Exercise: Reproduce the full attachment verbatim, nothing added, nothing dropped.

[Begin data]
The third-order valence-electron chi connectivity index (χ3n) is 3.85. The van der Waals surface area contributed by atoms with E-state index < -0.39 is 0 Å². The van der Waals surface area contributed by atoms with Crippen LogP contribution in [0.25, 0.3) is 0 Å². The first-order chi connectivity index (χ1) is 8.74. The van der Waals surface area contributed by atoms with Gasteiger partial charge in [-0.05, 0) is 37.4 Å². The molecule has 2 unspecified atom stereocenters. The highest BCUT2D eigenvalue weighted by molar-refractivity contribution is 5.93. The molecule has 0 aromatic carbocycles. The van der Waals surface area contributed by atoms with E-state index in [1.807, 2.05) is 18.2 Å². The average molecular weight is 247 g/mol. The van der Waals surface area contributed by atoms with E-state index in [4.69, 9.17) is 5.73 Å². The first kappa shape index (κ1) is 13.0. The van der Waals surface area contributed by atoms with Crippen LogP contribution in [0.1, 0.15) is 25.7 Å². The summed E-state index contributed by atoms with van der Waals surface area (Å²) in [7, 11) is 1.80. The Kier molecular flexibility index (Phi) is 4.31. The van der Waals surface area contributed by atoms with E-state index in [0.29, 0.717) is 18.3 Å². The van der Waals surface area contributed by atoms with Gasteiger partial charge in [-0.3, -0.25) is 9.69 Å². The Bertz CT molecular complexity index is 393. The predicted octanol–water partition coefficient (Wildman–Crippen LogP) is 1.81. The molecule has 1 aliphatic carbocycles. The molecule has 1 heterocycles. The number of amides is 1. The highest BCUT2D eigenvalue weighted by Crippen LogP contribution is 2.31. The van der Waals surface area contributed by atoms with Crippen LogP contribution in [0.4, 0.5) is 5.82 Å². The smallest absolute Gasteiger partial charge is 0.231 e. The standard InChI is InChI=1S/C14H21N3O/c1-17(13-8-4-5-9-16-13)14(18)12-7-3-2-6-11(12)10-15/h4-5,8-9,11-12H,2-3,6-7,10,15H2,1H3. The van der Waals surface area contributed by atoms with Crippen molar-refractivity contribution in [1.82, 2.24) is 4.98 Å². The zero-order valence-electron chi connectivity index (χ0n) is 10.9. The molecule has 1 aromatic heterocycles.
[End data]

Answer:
The third-order valence-electron chi connectivity index (χ3n) is 3.85. The van der Waals surface area contributed by atoms with E-state index < -0.39 is 0 Å². The van der Waals surface area contributed by atoms with Crippen LogP contribution in [0.25, 0.3) is 0 Å². The first-order chi connectivity index (χ1) is 8.74. The van der Waals surface area contributed by atoms with Gasteiger partial charge in [-0.05, 0) is 37.4 Å². The molecule has 2 unspecified atom stereocenters. The highest BCUT2D eigenvalue weighted by molar-refractivity contribution is 5.93. The molecule has 0 aromatic carbocycles. The van der Waals surface area contributed by atoms with E-state index in [1.807, 2.05) is 18.2 Å². The average molecular weight is 247 g/mol. The van der Waals surface area contributed by atoms with E-state index in [4.69, 9.17) is 5.73 Å². The first kappa shape index (κ1) is 13.0. The van der Waals surface area contributed by atoms with Crippen LogP contribution in [0.1, 0.15) is 25.7 Å². The summed E-state index contributed by atoms with van der Waals surface area (Å²) in [7, 11) is 1.80. The Kier molecular flexibility index (Phi) is 4.31. The van der Waals surface area contributed by atoms with E-state index in [0.29, 0.717) is 18.3 Å². The van der Waals surface area contributed by atoms with Gasteiger partial charge in [-0.3, -0.25) is 9.69 Å². The Bertz CT molecular complexity index is 393. The predicted octanol–water partition coefficient (Wildman–Crippen LogP) is 1.81. The molecule has 1 aliphatic carbocycles. The molecule has 1 heterocycles. The number of amides is 1. The highest BCUT2D eigenvalue weighted by Crippen LogP contribution is 2.31. The van der Waals surface area contributed by atoms with Crippen LogP contribution in [0.4, 0.5) is 5.82 Å². The smallest absolute Gasteiger partial charge is 0.231 e. The standard InChI is InChI=1S/C14H21N3O/c1-17(13-8-4-5-9-16-13)14(18)12-7-3-2-6-11(12)10-15/h4-5,8-9,11-12H,2-3,6-7,10,15H2,1H3. The van der Waals surface area contributed by atoms with Crippen molar-refractivity contribution in [1.82, 2.24) is 4.98 Å². The zero-order valence-electron chi connectivity index (χ0n) is 10.9. The molecule has 1 aromatic heterocycles.